January 21, 2021
The famous Diego Rivera mural, The Making of a Fresco Showing the Building of a City (1931), at the San Francisco Art Institute, is in mortal danger.
The Art Institute’s financial difficulties are well known in San Francisco, and the reasons for them are justly decried. The transformation of one of the warehouse buildings on the docks below Fort Mason into a second facility a few years ago was a mistake, both financially and aesthetically. It is an artistically pointless boondoggle that cost millions, and therefore a prime source of the Art Institute’s current troubles.
To alleviate the debt, the San Francisco Board of Supervisors has proposed selling the mural, assessed at a value of fifty millions dollars, to George Lucas, to be placed eventually in his Los Angeles museum. (For the details of the situation, click here.) Were that to happen, what is perhaps the most important single piece of art in San Francisco would leave the city. San Francisco and those here who place deep importance on the emotional and intellectual worth of fine art would be deprived forever. Mind you, I’m not speaking just of the well-fixed who sit on boards and contribute large sums to maintain San Francisco’s place as an art center. I am speaking of the many viewers one always sees looking at the mural (during non-Covid times, of course.) This includes the enormous Latinx community that lives in the city, and those other communities of color and ethnicity who find in the mural a staunch reminder of why it has such importance in the city’s remarkable racial history, good and bad.
Little can diminish the importance of the Art Institute to San Francisco, and to the city’s future. The Rivera mural itself symbolizes that importance. But also, a brief look at who studied or taught here establishes it as a major font of important American art. A few of those? Annie Leibovitz, Imogen Cunningham, Joan Brown, Richard Diebenkorn, Ansel Adams, Linda Connor, Manuel Neri, and David Park, among many, many others.
Without the Art Institute, San Francisco would take a major step backward. San Francisco State University, from which I received a master’s degree in English Literature, remains an important center for the visual, musical, and literary arts. But the Art Institute is its own deeply important entity and deserves the opportunity to save itself and to be reborn as the major arts institution it has so prominently been.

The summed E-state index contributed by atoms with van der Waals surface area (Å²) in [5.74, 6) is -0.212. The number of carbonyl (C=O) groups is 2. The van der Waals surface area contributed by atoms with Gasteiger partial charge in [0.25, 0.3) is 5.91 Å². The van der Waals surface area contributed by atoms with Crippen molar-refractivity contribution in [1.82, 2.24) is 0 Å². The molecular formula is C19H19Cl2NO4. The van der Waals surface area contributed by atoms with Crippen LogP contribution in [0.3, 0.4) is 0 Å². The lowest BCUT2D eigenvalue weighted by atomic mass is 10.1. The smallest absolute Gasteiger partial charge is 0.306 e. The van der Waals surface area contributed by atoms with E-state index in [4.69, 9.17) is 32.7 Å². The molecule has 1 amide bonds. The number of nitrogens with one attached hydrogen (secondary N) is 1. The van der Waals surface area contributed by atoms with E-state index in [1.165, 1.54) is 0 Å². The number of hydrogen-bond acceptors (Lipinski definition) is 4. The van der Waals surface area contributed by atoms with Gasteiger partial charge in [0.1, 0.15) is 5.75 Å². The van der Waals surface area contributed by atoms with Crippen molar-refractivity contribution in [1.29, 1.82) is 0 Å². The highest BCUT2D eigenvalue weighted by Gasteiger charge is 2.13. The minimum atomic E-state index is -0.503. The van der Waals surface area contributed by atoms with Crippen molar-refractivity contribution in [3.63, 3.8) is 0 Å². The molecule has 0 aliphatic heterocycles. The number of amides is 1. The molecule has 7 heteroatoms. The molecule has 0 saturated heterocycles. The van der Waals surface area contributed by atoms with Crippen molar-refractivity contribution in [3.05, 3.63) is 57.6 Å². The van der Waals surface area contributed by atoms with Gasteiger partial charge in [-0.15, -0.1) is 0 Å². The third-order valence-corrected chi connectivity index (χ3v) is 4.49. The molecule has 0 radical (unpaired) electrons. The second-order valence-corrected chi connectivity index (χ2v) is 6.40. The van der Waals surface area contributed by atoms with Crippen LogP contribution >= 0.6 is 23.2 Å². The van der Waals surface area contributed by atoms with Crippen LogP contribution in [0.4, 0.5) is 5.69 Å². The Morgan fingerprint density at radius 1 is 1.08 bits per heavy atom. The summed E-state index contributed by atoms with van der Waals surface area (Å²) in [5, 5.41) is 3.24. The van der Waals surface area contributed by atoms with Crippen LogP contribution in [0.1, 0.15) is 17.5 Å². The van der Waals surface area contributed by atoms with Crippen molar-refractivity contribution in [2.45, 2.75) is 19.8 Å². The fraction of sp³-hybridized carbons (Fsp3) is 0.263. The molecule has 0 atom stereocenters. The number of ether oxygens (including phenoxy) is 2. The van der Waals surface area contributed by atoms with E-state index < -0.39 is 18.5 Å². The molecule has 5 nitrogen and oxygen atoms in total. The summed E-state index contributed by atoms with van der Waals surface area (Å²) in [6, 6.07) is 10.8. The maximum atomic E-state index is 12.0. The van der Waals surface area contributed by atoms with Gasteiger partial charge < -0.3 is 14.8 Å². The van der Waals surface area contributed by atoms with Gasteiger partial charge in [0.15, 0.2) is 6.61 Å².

Here is a modest proposal…. The University of California recently bought the Institute’s debt. That purchase includes the ownership of the Institute’s building. The Institute itself now has a six-year lease on the building, which gives it a window to raise the funds to save itself without selling the mural. But, if that is unsuccessful, the property will become a permanent possession of the University of California.
And that would include the Rivera mural.
My proposal is that the University actively step in now and make the Art Institute of San Francisco a separate campus in the University of California system. Of course, it would be a place devoted to the visual arts, but I would also make it a principal home for dramatic writing as well as creative writing in general, film, video, acting, media arts, recorded music, performance studies, and other essential arts.
Something like the Tisch School of The Arts in Manhattan, part of New York University.
The current leadership of the Art Institute must also be relieved of their duties…immediately. For the last twenty years, the Institute has been diminished by poor decision-making and bad management. When the University of California takes over, this is the first change that must take place.
All this is pie in the sky, perhaps. But I don’t think so. The Institute can be remade into a vital center for the creative arts, as is Tisch, and a major source of those arts into the future. It needs fine, insightful management with a true business sense and the kind of major emotional commitment to the arts that, if the Art Institute disappears, will sink into real decline in this city.
The Institute and Diego Rivera’s remarkable mural are too important to San Francisco for that to happen.
Terence Clarke lives on Russian Hill, two blocks from the San Francisco Art Institute. The Rivera mural was a principal inspiration for his novel The Notorious Dream of Jesús Lázaro.